travellers find the sheer volume of online booking tools to be overwhelming. So
this is the third in a month-long series that highlights a
handful of websites that will change the travel game in 2013. Previous posts
were on GetGoing and Flightfox.
metasearch websites, including Kayak and Skyscanner, search for aeroplane tickets from
multiple sources, sorting the results by cheapest first. Yet the most
affordable fare might not be the most valuable one if you take into account the
miles and related bonuses you could earn by flying a different airline.
November 2011, the US-headquartered metasearch site Superfly lists airfares in order of “net
value” – basically the cost of the ticket minus the cash value of the miles
you could earn and someday redeem for rewards, such as free flights, seat
upgrades and status upgrades.
covers more than 100 loyalty programmes run by airlines, credit cards, hotel
chains, train lines and car hire companies worldwide, and, after you sign up,
takes into account your current mileage balances, so each user will see
different search results based on their differing travel histories and
to make its calculations, Superfly doesn’t just count the number of miles a
flight crosses, but also accounts for the weird quirks of frequent flyer
instance, people who have status in a major loyalty programme typically benefit
from a greater redemption value on the miles they collect – a factor, or “multiplier”, that Superfly
considers when determining net value. Similarly, if you’re buying a first or
business class seat, Superfly will account for each airline’s mileage bonus for
that type of ticket. That said, you only see potential reward opportunities for
programmes you belong to, and in all of its calculations, the site assumes you will
fly often enough to eventually earn rewards.
searching for a direct flight in May between Chicago and London, and Superfly
finds tickets that are the same price, $934, on British Airways and United – two programs
where you have the same mileage balance and no status level. While each
flight is the same number of miles and costs the same, one could prove more
rewarding if it were on an airline that makes it easier to redeem the miles for
a free flight, a seat upgrade or a status upgrade.
On a recent
test search for this ticket, Superfly estimated that United’s miles were worth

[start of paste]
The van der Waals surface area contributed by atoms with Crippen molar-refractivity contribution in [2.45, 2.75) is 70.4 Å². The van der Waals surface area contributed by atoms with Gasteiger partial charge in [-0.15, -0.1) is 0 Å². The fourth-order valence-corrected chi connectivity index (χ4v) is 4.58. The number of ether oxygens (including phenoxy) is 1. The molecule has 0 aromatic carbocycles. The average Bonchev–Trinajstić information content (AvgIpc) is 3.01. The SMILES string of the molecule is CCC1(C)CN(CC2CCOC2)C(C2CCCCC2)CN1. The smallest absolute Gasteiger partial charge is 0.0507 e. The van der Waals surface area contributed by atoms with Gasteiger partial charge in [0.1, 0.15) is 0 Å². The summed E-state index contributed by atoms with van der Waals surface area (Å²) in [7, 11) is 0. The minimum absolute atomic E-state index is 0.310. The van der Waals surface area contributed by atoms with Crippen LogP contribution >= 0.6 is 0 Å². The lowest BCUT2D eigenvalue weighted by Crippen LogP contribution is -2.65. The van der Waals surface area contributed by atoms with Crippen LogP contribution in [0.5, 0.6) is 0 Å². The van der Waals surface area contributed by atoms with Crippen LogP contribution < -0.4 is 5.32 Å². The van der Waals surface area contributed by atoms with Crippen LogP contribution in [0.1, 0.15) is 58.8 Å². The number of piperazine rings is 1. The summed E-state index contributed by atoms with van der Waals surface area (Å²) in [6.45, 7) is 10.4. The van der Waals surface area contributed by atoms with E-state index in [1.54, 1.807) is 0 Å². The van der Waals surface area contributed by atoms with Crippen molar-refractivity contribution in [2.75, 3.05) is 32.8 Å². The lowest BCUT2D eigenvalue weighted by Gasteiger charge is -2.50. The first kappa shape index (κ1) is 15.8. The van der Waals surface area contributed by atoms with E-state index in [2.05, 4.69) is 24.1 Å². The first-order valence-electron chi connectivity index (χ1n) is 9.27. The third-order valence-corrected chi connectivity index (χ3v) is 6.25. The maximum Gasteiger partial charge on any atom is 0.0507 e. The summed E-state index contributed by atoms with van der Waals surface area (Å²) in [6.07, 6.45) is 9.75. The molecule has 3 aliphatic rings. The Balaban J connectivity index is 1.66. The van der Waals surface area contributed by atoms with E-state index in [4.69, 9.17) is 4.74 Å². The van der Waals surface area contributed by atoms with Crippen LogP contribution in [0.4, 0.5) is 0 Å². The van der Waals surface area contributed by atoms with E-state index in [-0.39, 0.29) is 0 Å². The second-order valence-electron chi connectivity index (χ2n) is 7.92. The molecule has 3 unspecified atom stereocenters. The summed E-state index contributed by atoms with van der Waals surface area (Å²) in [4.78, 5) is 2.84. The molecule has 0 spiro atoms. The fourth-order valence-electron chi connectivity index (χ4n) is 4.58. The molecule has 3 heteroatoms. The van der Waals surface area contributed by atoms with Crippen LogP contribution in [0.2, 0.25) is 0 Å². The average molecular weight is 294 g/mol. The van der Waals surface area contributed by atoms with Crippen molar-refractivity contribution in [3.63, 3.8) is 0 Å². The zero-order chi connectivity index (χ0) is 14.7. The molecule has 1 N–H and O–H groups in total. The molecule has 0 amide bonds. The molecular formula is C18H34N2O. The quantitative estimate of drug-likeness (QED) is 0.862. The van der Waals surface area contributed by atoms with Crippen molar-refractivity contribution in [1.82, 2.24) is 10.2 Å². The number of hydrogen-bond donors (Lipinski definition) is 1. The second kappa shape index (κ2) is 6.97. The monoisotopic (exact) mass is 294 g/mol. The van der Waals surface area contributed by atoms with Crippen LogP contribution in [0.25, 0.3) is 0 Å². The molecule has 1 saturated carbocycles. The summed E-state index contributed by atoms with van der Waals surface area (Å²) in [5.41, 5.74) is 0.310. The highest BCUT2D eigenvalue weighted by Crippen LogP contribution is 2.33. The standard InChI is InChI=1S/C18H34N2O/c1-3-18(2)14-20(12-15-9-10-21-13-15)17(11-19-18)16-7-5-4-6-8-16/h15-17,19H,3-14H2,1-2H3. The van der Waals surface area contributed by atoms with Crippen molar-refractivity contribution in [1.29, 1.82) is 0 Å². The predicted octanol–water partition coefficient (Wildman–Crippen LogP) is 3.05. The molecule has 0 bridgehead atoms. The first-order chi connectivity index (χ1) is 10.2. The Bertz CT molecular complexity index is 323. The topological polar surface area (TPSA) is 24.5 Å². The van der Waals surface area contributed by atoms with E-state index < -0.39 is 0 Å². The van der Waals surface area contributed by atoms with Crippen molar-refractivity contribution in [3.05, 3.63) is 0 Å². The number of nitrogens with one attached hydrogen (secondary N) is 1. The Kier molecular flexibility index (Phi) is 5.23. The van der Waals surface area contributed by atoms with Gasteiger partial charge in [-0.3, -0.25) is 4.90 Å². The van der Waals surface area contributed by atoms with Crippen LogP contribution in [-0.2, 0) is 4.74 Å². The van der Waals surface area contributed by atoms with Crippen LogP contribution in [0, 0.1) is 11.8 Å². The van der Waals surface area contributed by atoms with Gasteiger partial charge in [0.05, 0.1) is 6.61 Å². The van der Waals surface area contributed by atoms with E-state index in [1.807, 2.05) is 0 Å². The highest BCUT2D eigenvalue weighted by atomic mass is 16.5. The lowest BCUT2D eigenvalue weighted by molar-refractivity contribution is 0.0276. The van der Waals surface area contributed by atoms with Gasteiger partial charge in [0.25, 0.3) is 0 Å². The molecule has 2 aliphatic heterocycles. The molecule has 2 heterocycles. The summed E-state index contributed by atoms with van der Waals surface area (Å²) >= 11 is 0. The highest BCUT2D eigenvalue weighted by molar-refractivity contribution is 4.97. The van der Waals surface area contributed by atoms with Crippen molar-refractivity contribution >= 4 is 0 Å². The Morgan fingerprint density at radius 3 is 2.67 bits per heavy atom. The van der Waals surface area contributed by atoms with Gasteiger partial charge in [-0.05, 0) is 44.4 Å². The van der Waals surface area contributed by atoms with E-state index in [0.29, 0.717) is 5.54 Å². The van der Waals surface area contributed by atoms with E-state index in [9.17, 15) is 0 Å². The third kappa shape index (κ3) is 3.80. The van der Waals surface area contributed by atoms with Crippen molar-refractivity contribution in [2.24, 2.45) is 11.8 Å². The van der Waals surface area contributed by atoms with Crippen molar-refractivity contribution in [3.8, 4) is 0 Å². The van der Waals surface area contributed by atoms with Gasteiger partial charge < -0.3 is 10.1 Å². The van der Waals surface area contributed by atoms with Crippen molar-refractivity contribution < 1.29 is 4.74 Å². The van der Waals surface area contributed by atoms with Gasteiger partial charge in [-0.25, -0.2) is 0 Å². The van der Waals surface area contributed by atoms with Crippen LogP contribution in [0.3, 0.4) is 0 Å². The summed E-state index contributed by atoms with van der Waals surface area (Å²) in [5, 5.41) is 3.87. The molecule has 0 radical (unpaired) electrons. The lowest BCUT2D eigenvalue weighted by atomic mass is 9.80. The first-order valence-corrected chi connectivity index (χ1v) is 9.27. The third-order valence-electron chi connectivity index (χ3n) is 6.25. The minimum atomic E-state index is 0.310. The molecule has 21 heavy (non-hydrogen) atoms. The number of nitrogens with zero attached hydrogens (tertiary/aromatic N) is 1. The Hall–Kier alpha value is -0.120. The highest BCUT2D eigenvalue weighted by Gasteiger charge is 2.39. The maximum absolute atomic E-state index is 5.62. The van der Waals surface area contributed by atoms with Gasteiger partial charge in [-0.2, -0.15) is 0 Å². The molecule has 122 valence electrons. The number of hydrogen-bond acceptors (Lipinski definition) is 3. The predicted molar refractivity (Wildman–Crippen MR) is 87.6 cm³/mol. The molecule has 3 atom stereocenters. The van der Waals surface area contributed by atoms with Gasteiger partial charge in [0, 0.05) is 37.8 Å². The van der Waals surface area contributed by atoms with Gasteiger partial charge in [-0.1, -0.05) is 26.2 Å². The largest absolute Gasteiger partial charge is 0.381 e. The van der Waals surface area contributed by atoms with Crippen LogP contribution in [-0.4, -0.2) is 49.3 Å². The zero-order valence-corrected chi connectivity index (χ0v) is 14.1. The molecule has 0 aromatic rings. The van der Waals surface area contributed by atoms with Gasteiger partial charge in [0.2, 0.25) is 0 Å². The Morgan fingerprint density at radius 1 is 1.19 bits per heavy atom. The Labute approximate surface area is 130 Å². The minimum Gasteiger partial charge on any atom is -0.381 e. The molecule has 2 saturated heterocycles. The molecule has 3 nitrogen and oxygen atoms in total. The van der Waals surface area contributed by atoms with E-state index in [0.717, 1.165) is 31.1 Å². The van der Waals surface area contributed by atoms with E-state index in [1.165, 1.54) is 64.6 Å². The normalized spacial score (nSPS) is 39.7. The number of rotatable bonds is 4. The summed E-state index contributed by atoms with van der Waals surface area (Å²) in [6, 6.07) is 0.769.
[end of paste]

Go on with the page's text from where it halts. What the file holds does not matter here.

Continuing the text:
$118 in eventual rewards, reducing the United ticket to a net value of $816.
Meanwhile it predicted that British Airways’ miles would be worth only $59 in
rewards, creating a net value of $875.
route, the British Airways ticket isn’t as valuable because the carrier
requires more miles than United does to reach a status level that leads to cash-equivalent
Flaws that need fixing
doesn’t let you see any airfares until you create an account, so a user can’t
sample the site until he or she has already invested several minutes in signing
up and recording which loyalty programmes they belong to.
2012, Superfly added an experimental feature to speed up the process of plugging
in frequent flyer information. Rather than enter your membership numbers
manually, a traveller can authorise Superfly to scan his or her Gmail inbox for
messages that contain frequent flyer information. The site then extracts point
balances from those emails daily.
scanning service doesn’t yet work with Microsoft Outlook, Hotmail or other
e-mail services, though the company says it will launch compatibility with Yahoo! Mail and AOL Mail on 15 March.
can manually input membership information for up to 100 programmes, the site’s
email-based system automatically recognises frequent flyer information for only
11 brands: Air Berlin, Alitalia, American, American Express, British Airways,
Delta, Indigo Airlines, Hilton, Southwest, Starwood and United, thought the
start-up says more brands will be added this year.
In a drawback,
Superfly doesn't show you the potential net value of tickets on airlines or
alliances whose mileage programmes you haven't yet joined. That’s a problem if
you’ll be travelling on new routes often and will likely come across many
airlines you haven't flown. After all, it would be impractical to join all of
those programmes and enter the membership numbers into Superfly merely to see
which one would be the best to invest time and money in. So the site is useful
primarily for travellers who plan to concentrate their mileage-building effort,
flying repeatedly on either one airline or on a limited number of airlines.
Sean O’Neill is the travel tech
columnist for BBC Travel